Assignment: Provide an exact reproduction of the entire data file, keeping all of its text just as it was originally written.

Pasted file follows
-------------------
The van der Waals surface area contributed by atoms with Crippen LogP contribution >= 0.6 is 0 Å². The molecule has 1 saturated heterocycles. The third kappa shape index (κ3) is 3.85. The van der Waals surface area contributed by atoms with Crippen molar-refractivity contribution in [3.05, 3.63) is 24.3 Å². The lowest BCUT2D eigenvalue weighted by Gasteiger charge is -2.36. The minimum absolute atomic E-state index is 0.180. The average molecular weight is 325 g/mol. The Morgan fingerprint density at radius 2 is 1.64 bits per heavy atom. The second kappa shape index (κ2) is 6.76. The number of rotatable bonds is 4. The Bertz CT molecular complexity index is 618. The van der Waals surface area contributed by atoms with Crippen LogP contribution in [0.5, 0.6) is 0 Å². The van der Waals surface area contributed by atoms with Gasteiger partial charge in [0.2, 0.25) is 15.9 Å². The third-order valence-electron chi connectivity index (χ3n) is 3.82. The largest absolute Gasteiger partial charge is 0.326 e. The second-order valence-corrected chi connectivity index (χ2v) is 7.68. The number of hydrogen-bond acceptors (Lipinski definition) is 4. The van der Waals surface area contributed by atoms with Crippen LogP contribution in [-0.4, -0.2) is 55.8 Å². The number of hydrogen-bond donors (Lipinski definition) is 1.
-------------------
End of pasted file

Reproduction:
The van der Waals surface area contributed by atoms with Crippen LogP contribution >= 0.6 is 0 Å². The molecule has 1 saturated heterocycles. The third kappa shape index (κ3) is 3.85. The van der Waals surface area contributed by atoms with Crippen molar-refractivity contribution in [3.05, 3.63) is 24.3 Å². The lowest BCUT2D eigenvalue weighted by Gasteiger charge is -2.36. The minimum absolute atomic E-state index is 0.180. The average molecular weight is 325 g/mol. The Morgan fingerprint density at radius 2 is 1.64 bits per heavy atom. The second kappa shape index (κ2) is 6.76. The number of rotatable bonds is 4. The Bertz CT molecular complexity index is 618. The van der Waals surface area contributed by atoms with Crippen LogP contribution in [0.5, 0.6) is 0 Å². The van der Waals surface area contributed by atoms with Gasteiger partial charge in [0.2, 0.25) is 15.9 Å². The third-order valence-electron chi connectivity index (χ3n) is 3.82. The largest absolute Gasteiger partial charge is 0.326 e. The second-order valence-corrected chi connectivity index (χ2v) is 7.68. The number of hydrogen-bond acceptors (Lipinski definition) is 4. The van der Waals surface area contributed by atoms with Crippen LogP contribution in [-0.4, -0.2) is 55.8 Å². The number of hydrogen-bond donors (Lipinski definition) is 1.